Volunteering, summer jobs, internships, work shadowing, insight days – these are just some of the ways you can gain valuable work experience while at university. Despite all these opportunities, fifty-two per cent of graduates surveyed by Which? University* said they felt they’d been rejected by a job because of a lack of experience.
Therefore it's important that you build up such experience through some of the methods above, in order to equip yourself with the right skills.
Once you secure work experience, it's worth doing all you can to make sure you use the opportunity to complement or increase your work competency.
Before you start your work experience, think about the following:
1. Be clear about what you want to gain from your experience
There are a number of reasons to gain work experience. It might be an opportunity to explore different roles within a particular sector, build a network of contacts, learn new skills, or with a view to secure a permanent role within the company.
Start off by thinking about what you want to achieve from the experience, to help reach your potential.
2. Research the company and your role
Explore the company’s website so you are familiar with its target customers or audience, mission statement, stakeholders, policies, and career structure.
Use this knowledge to help you understand your role and responsibilities, and how they fit within the wider company. Try to identify the key people within the organisation, as well as those you will be working with. You can even look them up via LinkedIn to see more about what their role involves, and how they got to that point.
3. Plan how to introduce yourself
Use your introduction as an opportunity to create a good first impression. Introduce yourself by saying a little about you, explaining your role in the company, your skills, and what you are planning to get from the experience.
'Think about and practise what image you want to give.' Jessica Pickard (gradcore)
During your work experience
4. Consider the work experience as an extended interview
Throughout your time in the position, be open, friendly, professional, proactive, and polite.
Listen and learn as much as you can and don’t be afraid to ask colleagues for help if you don’t understand something. Doing so may save you doing a job incorrectly and having to redo it.
“At BP, more than 60% of employees are recruited from the pool of students gaining work experience with them.” David Barker (project Director Of Placer)
Find out practical advice on what to do while on work experience.
5. Get involved
Find out as much as you can about the different projects running within the organisation. Within these, there may be smaller, but useful jobs you can get stuck into. These can include conducting desk research, organising meetings, writing the minutes, collating feedback, proofreading, updating social media etc.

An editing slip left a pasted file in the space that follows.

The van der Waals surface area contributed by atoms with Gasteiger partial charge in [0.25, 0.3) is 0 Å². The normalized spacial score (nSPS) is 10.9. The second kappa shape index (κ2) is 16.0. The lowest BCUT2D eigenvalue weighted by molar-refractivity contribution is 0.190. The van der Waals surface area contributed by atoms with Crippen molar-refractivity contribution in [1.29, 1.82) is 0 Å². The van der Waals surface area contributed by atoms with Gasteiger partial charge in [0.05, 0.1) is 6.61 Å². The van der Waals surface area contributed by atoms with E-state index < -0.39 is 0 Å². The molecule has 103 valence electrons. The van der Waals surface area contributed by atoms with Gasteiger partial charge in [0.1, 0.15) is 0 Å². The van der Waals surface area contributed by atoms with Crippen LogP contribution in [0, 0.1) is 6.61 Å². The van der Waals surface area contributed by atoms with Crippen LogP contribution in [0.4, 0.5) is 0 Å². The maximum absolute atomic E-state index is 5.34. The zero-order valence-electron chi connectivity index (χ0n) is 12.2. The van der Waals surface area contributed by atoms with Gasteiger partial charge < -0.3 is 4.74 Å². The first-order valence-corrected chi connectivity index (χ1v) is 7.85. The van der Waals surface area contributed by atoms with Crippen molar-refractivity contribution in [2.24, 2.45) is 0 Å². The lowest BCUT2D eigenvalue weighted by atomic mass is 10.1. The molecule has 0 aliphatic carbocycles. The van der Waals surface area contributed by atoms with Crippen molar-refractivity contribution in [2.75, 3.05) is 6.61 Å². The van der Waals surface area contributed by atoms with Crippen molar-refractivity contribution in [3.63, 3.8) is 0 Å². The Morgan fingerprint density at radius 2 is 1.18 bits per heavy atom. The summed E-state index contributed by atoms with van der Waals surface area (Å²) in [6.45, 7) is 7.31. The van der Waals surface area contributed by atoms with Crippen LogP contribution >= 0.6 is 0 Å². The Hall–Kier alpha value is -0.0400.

Every role counts, even if they're not apparent from the outset.
6. Explore different roles within the organisation
Find out about other job roles that appeal to you that you're not familiar with. You might be surprised about all the different roles involved. If you're unsure what someone does, ask them.
Work shadowing is an excellent way of seeing a job in action, even if it's not necessarily one you plan to pursue yourself in the future. Just having the basic knowledge of what it involves can benefit you in other ways, e.g. knowing what makes a developer's job difficult (and why) will teach you what not to do when working with them in the future.
“The best way to get ahead is by doing the little jobs well.” Tom Riordan (chief Executive Of Leeds City Council)
7. Keep a reflective diary
There are many forms that this can take. You can keep a traditional handwritten diary, make notes on your phone, or even keep a blog.
Whatever you choose, remember that you're not recording exactly what you have done or experienced. It's about reflecting on what you learn about yourself and how you're developing your skills.
“I realised that I have some great problems-solving skills, but I need to work on my presentation skills as I have little confidence to talk in large groups.” Medicine Student
You can download our free work experience print-out diary
After your work experience
8. Say ‘thank you’ (this can go a long way)
Send a thank you card or email at the end of your work experience to show your appreciation for having you (and to leave a positive last impression).
Make it personal by including what you enjoyed, and the skills you gained. It might be useful to stay in touch via LinkedIn, email, or social media.
9. Reflect on your experience…
Try to identify from your experience the scenarios that will demonstrate your competencies. Employers often ask about these in interviews.
These questions usually begin, 'Can you tell me about a time when you worked under pressure?', or 'Can you or demonstrated good communication skills, or led a team?'.
10. Update your CV
While the experience is still fresh in your mind, focus on the skills you gained, whether organisation, planning, or working in a team. As well as listing the skills you learned or honed, flush out what you achieved as a result. For example, completing a task ahead of deadline or overcoming a particular obstacle.
Compile one CV that lists all of these skills, and then use this to work from when pulling together a tailored CV for each new job you apply for.
Jill Valentine is an employability adviser at Sheffield Hallam University, which has one of the largest careers and employability services for universities in the country. She also works as a freelance careers writer.
* Data source: the June 2018 Which? Graduate Survey surveyed 1,020 graduates from UK universities, and was conducted by Youthsight (May-June 2018). Respondents were asked to rate their university experience, particularly their studies, student finance, accommodation and graduate employment market.